I retreated into the house, threw a log in the woodstove to banish the early morning chill, and brewed a pot of tea. As had become my custom in the years since Bob first became ill, I intended to write until daybreak, then assume my current role as a professional working widow. According to the list on the table beside my cup, today I’d run some errands in town, do the laundry, and work in the garden. Two, sometimes three days a week I saw clients, usually those experiencing behavioral problems with their pets—provided there were any to see. In spite of the fact that euthanasia ranked as the number one killer of pets in the country and that many of those animals had treatable behavioral problems, the idea of taking an animal to a someone like me hadn’t exactly taken the area by storm. On the other hand, the clients I did see were all extraordinary in one way or another and that, plus participating in a wide range of animal-related teaching and writing projects (most of them unknown to the local residents), had enabled me to keep a roof over the pets’ and my head since Bob’s death.

However, just because the natives felt little need to understand, let alone avail themselves of, my services in no way prevented them from keeping tabs on me, a local pastime I didn’t become aware of until shortly after Bob first became ill.

“Chip Slayton saw yer light on ’round three the otha mornin,” Joe Talbot, the local postmaster and resident oracle informed me shortly after I initiated my early morning schedule. “Somethin’ wrong?”

I had no know idea who Chip Slayton was or how he managed to see my light in the one, miniscule opening in the woods from which the house was visible from the road below. However, I did know that I didn’t want Joe (and hence all of Somerset) to know I got up then because I was sick of waking terrorized by unremembered dreams, then lying in bed listening to Bob’s erratic breathing. Instead, I told Joe that the lack of distractions in the wee hours made it easier for me to concentrate on my writing. Evidently he found that too dull because the explanation for the early morning light at the Brown/Upton residence got into local lore somewhat differently.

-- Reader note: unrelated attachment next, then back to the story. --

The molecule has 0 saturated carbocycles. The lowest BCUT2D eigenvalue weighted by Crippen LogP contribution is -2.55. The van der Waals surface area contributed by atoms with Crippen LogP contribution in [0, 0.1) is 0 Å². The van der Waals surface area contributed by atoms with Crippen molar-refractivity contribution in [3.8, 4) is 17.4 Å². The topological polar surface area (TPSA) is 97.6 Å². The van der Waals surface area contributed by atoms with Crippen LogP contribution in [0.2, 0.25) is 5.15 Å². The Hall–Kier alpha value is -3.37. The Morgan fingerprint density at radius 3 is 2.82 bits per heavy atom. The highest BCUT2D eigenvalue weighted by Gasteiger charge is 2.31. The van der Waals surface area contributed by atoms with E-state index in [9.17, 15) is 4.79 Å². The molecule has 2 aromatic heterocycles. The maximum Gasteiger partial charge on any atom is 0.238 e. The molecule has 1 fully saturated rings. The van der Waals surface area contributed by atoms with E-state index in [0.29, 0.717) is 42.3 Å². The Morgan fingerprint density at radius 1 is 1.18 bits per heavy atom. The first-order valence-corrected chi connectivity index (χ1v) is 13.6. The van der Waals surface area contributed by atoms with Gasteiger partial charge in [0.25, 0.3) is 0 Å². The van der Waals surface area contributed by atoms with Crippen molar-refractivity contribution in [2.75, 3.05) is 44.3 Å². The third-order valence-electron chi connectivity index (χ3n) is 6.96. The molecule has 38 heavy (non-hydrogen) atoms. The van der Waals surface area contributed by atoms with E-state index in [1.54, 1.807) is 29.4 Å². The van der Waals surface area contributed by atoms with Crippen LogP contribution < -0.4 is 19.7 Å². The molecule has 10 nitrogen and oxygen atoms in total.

“StClair Upton.” Lionel McPhail, the hardware store’s proprietor, pronounced my name “Saint Clair” rather than its actual “Sinclair” as he studied my credit card then me very carefully. I remember this clearly because it was the day I bought Bob a grossly over-priced portable drill with a screw-driver attachment the manufacturer claimed could screw anything, anywhere. In retrospect, this was a rather fitting final gift.

“You the strange vet lives on the old county road?” Lionel peered at me like an amateur entomologist who hopes the bug he just caught belongs to a rare species. “The cat-shrink what gits up in the middle of the night?”

Although I desperately wanted to enlighten the man regarding my credentials and standing in the professional community, I merely nodded. The idea of telling him about my well-regarded text evoked images of him eagerly calling the editor of the Somerset Eagle and setting into motion a string of events that ended with a front-page article entitled “Local Vet Will Shrink Your Cat.”

But in such a way Joe transformed me from a mere cat-shrink into a strange cat-shrink and, when Bob died and I went to pieces (half out of grief and half out of relief), the locals appended that description to “poor, strange, cat-shrink.” Just how poor and strange they believed me to be became apparent when perfect strangers felt obligated to fix me up with their poor, strange friends. After an endless evening with a burned out rock musician who tried to smoke my aloe plant and another interminable interval with a lecherous orthopedic surgeon determined to suck what he assured me were my petite, but perfect patellae, I decided that after one tossed one’s genes into the gene pool (which I had twice), men were a lot like moose: interesting to study, but much too much trouble to live with.

During my first year alone, I also stacked a lot of wood. Twenty cords in fact. Well, only five cords, but I had to stack them four times until I figured out how to do it so the piles didn’t fall over. With the help of theReader’s Digest Fix-It-Yourself Manual, I even replaced the broken belt on my clothes dryer. The toughest part of that job was persuading Lionel to sell me the necessary part, even for an outrageous price. Turned out he was Chip Slayton’s brother-in-law as well as Joe Talbot’s cousin by marriage and thought I planned to use the belt for suicidal or illicit sexual purposes.